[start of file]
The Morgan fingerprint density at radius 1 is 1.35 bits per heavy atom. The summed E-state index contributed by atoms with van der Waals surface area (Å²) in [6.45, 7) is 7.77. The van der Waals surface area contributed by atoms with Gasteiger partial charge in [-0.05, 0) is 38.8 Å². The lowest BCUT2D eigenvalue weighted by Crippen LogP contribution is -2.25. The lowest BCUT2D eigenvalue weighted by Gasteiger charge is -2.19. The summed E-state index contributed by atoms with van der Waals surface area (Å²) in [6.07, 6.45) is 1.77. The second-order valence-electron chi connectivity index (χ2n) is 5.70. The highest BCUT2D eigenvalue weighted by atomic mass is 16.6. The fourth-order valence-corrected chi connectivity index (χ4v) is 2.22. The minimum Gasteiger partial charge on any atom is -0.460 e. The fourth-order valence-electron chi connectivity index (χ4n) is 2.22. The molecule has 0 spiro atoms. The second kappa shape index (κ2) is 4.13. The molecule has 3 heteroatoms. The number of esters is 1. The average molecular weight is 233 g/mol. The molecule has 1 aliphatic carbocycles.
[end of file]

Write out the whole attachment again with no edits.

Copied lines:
The Morgan fingerprint density at radius 1 is 1.35 bits per heavy atom. The summed E-state index contributed by atoms with van der Waals surface area (Å²) in [6.45, 7) is 7.77. The van der Waals surface area contributed by atoms with Gasteiger partial charge in [-0.05, 0) is 38.8 Å². The lowest BCUT2D eigenvalue weighted by Crippen LogP contribution is -2.25. The lowest BCUT2D eigenvalue weighted by Gasteiger charge is -2.19. The summed E-state index contributed by atoms with van der Waals surface area (Å²) in [6.07, 6.45) is 1.77. The second-order valence-electron chi connectivity index (χ2n) is 5.70. The highest BCUT2D eigenvalue weighted by atomic mass is 16.6. The fourth-order valence-corrected chi connectivity index (χ4v) is 2.22. The minimum Gasteiger partial charge on any atom is -0.460 e. The fourth-order valence-electron chi connectivity index (χ4n) is 2.22. The molecule has 0 spiro atoms. The second kappa shape index (κ2) is 4.13. The molecule has 3 heteroatoms. The number of esters is 1. The average molecular weight is 233 g/mol. The molecule has 1 aliphatic carbocycles.